“The North Remembers”
In a way, it’s too bad I’ve read the five extant novels in George R.R. Martin’s “Song of Ice and Fire” series in the last nine months, because it’s impossible for me to view the TV series in the same light as I did when I watched the first season with unvarnished perspective. And truly, HBO’s series is a remarkable piece of television in its own right, just as Peter Jackson’s Lord of the Rings trilogy is a remarkable achievement. But that didn’t stop me from missing Tom Bombadil and it doesn’t stop me from noticing the little things here – like how all the Stark children are too old, and how the loving details of a character introduction are skipped. These are mostly necessary changes, no doubt, but they still cut.
There’s also the matter of the wait, which is likely to be a long one – Martin seems to take about six years between the publication of the books, and the fifth (of a planned seven) was just released in 2011. Of course that wait is even worse with the TV series, which figured to catch up to the books somewhere around the release of the sixth novel. So it is what it is, and my approach is going to be to blog the TV series as a distinct entity, and to avoid offering any spoilers as to future events. I would ask that any comments please be written with the same courtesy, for the benefit of the majority of the TV viewers who haven’t read the novels.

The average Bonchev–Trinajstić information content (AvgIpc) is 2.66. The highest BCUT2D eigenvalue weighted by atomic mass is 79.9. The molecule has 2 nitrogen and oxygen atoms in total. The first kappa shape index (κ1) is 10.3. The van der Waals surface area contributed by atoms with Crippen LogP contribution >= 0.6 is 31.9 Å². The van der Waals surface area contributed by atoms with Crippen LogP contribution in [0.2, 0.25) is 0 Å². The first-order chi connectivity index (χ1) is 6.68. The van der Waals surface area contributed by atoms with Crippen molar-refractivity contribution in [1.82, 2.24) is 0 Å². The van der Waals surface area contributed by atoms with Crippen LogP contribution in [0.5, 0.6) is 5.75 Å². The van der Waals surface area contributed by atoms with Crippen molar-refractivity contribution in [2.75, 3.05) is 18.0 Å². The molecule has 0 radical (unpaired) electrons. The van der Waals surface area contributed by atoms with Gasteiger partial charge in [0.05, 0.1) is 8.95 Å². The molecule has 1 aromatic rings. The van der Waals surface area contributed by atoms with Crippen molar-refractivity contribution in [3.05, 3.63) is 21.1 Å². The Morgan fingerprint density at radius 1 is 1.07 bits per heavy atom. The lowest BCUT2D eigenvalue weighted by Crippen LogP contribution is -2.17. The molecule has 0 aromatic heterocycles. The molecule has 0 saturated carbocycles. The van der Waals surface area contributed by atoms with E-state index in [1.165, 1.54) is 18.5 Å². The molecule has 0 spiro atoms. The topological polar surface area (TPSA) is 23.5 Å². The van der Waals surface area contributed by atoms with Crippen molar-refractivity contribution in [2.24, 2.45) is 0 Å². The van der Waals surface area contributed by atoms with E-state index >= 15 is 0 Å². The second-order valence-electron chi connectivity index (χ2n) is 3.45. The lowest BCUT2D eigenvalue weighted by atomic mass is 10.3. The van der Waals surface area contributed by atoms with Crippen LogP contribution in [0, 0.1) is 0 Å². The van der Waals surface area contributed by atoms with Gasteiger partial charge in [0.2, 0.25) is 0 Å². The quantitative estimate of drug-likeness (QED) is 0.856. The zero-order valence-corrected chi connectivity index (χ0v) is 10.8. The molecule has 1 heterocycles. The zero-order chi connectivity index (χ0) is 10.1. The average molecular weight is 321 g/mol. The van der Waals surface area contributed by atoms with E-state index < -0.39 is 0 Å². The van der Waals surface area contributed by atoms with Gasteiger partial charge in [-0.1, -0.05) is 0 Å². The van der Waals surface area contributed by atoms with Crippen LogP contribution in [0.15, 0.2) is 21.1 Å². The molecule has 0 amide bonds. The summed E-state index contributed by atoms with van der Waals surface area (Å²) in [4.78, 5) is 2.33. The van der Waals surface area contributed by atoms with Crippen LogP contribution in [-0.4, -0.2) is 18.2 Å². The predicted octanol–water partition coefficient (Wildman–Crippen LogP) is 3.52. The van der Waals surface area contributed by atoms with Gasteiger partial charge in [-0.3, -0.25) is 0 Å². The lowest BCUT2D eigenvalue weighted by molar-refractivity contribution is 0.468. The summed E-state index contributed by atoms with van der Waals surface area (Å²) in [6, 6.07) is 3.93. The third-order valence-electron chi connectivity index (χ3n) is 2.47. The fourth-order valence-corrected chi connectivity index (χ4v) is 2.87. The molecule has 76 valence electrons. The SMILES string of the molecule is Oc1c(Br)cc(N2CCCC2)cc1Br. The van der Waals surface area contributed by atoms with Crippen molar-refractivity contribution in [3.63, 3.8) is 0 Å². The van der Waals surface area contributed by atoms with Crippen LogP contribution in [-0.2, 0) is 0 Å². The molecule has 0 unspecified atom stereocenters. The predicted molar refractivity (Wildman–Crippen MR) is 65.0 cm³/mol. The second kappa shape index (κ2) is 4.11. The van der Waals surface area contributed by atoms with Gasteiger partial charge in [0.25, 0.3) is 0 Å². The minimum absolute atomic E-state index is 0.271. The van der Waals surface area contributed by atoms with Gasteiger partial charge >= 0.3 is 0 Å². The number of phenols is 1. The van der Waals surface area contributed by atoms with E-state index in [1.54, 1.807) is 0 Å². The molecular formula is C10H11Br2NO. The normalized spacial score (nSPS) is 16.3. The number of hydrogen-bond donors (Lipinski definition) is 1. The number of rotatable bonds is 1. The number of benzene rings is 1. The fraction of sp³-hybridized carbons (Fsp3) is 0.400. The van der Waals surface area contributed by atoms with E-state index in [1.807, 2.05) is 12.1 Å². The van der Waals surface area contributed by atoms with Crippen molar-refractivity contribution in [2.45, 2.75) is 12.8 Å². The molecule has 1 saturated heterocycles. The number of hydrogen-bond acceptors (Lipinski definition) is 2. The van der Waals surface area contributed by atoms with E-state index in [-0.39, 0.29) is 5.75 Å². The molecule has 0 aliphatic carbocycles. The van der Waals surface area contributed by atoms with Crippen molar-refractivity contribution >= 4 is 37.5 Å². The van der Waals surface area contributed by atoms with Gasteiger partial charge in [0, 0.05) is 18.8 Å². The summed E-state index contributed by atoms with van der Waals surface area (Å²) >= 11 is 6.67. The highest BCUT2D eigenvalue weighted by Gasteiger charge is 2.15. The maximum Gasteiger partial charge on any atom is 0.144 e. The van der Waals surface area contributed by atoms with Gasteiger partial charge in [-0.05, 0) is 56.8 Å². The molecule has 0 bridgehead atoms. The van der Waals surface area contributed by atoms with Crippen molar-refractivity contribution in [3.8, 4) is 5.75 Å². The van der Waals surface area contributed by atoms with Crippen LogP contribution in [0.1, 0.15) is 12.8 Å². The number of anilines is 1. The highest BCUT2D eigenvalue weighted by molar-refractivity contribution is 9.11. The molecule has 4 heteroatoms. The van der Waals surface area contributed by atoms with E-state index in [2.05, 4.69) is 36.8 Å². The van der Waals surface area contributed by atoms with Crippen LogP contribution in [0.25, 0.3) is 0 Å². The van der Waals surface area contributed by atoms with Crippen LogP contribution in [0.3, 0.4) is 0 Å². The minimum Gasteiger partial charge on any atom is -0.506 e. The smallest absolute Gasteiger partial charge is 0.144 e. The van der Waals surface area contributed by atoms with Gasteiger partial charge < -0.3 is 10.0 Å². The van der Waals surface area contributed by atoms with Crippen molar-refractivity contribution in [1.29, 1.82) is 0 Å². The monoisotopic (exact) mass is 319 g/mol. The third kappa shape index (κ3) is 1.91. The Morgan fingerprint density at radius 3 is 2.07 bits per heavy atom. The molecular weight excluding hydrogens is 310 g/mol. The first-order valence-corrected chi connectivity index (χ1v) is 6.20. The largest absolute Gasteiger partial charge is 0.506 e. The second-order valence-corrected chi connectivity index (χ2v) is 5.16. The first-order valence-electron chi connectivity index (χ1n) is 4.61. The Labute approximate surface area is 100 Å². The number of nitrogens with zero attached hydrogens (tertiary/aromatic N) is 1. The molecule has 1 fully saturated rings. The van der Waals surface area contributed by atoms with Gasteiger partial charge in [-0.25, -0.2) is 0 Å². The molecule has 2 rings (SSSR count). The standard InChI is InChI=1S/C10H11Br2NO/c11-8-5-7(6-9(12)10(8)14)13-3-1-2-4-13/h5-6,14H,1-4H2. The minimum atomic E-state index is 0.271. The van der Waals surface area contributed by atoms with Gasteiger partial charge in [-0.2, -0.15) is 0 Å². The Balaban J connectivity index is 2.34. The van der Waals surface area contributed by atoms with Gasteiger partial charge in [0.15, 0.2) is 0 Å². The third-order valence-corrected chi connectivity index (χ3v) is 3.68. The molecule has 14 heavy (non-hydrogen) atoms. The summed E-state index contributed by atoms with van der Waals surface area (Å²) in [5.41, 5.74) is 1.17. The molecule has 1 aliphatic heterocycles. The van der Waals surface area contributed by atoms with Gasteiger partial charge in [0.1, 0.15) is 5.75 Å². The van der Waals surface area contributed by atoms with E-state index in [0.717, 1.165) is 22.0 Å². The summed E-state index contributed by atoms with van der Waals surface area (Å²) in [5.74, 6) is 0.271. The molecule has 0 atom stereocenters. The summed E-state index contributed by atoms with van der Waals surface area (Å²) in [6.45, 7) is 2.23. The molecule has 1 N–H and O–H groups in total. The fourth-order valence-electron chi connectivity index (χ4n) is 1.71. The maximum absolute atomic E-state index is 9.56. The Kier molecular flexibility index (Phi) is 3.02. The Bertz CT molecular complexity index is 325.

The second season then, picks up more or less where the first left off. They didn’t change the theme music, thank goodness – I love it and it suits the material perfectly – and we still have plenty of nudity, depravity, intrigue and shocking violence. Missing this season, of course, is the comforting presence of Sean Bean as Ned Stark, who lost his head late in the first. Ned’s death – which provided a hell of a shock to those not expecting it (I didn’t know it was coming, but sensed it might be) – significantly changes the experience of Game of Thrones. He was the moral anchor of the story, an easy man to root for in a cast of dubious characters, and the closest thing the show had to a main character. With a huge cast spread across the Seven Kingdoms and beyond, Game of Thrones can often feel like many small stories rather than one large one, and often seeming only tangentially connected. This is unavoidable given the format, but it can make watching the series challenging – even the most prominent characters are absent for most of the episode in any given week. And with Ned gone, there’s no obvious center of this story – although my vote goes to Tyrion, who presents a viewpoint that’s wider than anyone else in the cast at this point of the story.